Wig: offbrand from eBay ♛ Ruffled satin blouse: Zanzea ♛ High-waisted skirt: Banned, White stockings: offbrand ♛ Ruffled socks: Claire's ♛ Boots: Rogerson's, Gloves: Claire's ♛ Cane: offbrand, a gift!
I bought the skirt by Banned from Kate's Gothic Clothing. Banned's sizes tend to run small, so their M was more like an S. The cane was a Christmas/Solstice present from Raven. I was wearing ruffled socks because I don't find the boots very comfortable on my calves without thick tights or socks, and those weren't very high denier. 
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Anyone with any comments, or their own discussion of why they wear what they do, I'd really like to hear from you, so please comment below. Thank-you!

12 comments:

  1. I think for me, it's probably because of Anne Rice. She is the cause of my obsession with vampires and horror... I just wanted to wear stuff that made me think of vampires, opulence, decadence and just...anything that relates to "luxury". Of course, Underworld had a hand in it, as did Nightwish and Ai Yazawa's "Nana". I can't really remember how I first got introduced to ACTUAL Goth (I was an emo until I was 19, then I got into "punk") but I just kinda...gravitated towards it because of the air of decay and decadence combined. it was so super appealing.

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    1. I think the influence of various forms of Gothic fantasy - whether the classic Hammer Horror movies and Victorian novels or modern like Anne Rice's 'Vampire Chronicles' and its gloriously decadent vampires from past times, and Underworld with the atmospherics and the leather outfits that wouldn't be out of place at Wave Gothic Treffen, or anime and manga all have their place in how the Gothic aesthetic has translated into fashion. I'm pretty sure Sephiroth from Final Fantasy and The Undertaker from Black Butler are some of the many reasons I think long silver hair looks snazzy.

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  2. I know this is not a very in depth comment, for which I apologise, but I wanted to say:
    I know the feeling - but mine is normally make-up. You're walking around and suddenly you notice that there are a lot of people staring and you can't figure out why, and then some randomer pops up and says something about it - not always positive, not always a joke - and then it clicks.

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    1. I appreciate all comments whether long, short or middling!

      It's a frame of reference for us; what's normal to us isn't normal to them, and to me it highlights how silly the whole concept of "normal" is. Every time I hear about the rude and negative reactions other Goths get, it makes me sad to be reminded of how rude some people can be. I just don't get why people have to be obnoxious about stuff they don't like.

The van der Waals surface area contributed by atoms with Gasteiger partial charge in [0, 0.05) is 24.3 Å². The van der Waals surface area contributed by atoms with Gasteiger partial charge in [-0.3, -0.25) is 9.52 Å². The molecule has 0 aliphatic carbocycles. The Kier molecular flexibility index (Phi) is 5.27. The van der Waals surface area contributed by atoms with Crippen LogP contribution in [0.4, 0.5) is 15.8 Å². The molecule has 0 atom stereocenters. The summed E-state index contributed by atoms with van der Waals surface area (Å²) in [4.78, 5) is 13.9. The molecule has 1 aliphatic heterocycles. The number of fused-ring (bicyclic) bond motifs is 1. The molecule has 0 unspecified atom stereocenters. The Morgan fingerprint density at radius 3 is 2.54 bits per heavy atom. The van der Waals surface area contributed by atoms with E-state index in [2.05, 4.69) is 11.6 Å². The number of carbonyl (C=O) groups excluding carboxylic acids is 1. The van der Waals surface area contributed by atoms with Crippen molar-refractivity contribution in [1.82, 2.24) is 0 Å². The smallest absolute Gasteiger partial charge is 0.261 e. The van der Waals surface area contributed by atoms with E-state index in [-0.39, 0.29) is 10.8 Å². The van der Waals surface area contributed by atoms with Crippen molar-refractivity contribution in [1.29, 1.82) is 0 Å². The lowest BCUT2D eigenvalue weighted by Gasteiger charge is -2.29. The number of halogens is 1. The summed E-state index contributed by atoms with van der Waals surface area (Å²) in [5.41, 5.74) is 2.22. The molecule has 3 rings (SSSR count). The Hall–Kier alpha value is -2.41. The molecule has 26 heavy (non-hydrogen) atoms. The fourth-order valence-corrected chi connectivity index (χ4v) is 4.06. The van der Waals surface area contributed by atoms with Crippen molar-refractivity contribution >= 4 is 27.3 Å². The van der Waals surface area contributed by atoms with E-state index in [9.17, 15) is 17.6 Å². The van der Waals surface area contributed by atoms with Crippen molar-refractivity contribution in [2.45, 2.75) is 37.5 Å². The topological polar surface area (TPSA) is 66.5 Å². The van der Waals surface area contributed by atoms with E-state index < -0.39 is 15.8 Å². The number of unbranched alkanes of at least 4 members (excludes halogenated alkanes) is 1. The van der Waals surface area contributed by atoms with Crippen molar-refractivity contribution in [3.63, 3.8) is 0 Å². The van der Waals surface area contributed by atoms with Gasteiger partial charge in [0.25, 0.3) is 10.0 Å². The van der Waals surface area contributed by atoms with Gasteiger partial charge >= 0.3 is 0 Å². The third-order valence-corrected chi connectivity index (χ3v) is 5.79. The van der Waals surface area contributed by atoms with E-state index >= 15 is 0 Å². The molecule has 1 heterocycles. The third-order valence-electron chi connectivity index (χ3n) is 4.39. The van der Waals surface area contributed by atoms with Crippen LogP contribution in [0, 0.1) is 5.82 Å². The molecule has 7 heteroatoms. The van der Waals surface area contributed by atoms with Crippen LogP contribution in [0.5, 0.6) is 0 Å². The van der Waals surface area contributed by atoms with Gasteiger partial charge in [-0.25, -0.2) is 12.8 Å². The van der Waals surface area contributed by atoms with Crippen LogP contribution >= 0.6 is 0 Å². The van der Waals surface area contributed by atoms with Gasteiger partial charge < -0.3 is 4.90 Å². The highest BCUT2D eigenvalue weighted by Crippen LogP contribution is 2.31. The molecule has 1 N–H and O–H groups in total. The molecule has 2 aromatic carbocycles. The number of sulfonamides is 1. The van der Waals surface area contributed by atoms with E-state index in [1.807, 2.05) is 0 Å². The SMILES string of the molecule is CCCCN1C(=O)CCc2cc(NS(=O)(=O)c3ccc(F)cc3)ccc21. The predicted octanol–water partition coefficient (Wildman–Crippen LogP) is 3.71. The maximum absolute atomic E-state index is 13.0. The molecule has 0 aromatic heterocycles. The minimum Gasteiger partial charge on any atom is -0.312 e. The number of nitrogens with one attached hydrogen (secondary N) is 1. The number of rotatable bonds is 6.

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  3. You're a true artist, HouseCat, as are many Goth ladies. In my opinion, you always look fabulous.

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  4. You really inspired me to do a post about this too. It probably won't be as well written as yours but I'll try anyway! This was really lovely to read!
    Much love,
    Lis

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    1. I look forwards to reading it! Send me the link when you are done :)

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  5. Well balanced as always and you always look amazing with bells and whistles. Birthday tea was a shining example. Also remember the first time i saw you business dressed i went straight past you!!

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    1. I was going for a job interview and wearing a suit - I look so very different with my real hair and no makeup and no finery!

      Birthday tea party will have its own post, probably this evening.

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  6. I love your anachronistic aesthetic! My "goth look" in the 90s in high school was styled mostly after early goth and New Romantic bands of the early 80s. It's what I grew-up listening to as a kid. My dad was a musician and I always had MTV on (it played videos then). I also really like Scandinavian metal- the female vocalists could wear beautiful gowns and rip your throat out as well. I loved grunge, punk and riot girl bands, too, so there was always and element of roughness in there- spikes and painted leather and combat boots.

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    1. You're lucky to have had an exposure to those sorts alternative music as a kid - my Dad's an ageing hippy and I got exposed more to those sorts of alternative music than the darker rock of metal, grunge, punk and riot girl. Some of the "hippy" stuff can actually be quite melancholy -I remember being deeply moved as a kid by songs about the passage of time, about the transience of things, and about what are, on adult reflection, probably bad acid trips. As I've become a more mature Goth I've probably got more of an influence from women like Siouxsie Sioux (a personal favourite of mine!) and Patricia Morrison. There's this old photograph of Patricia Morrison that has her hair teased wildly, wearing lots of jewellery, posing with her bass guitar, pendants hung down (presumably off the tuning pegs) over the strings, wearing this gorgeous lace choker that reminds me of Gothic arches; images like that certainly had an effect on me.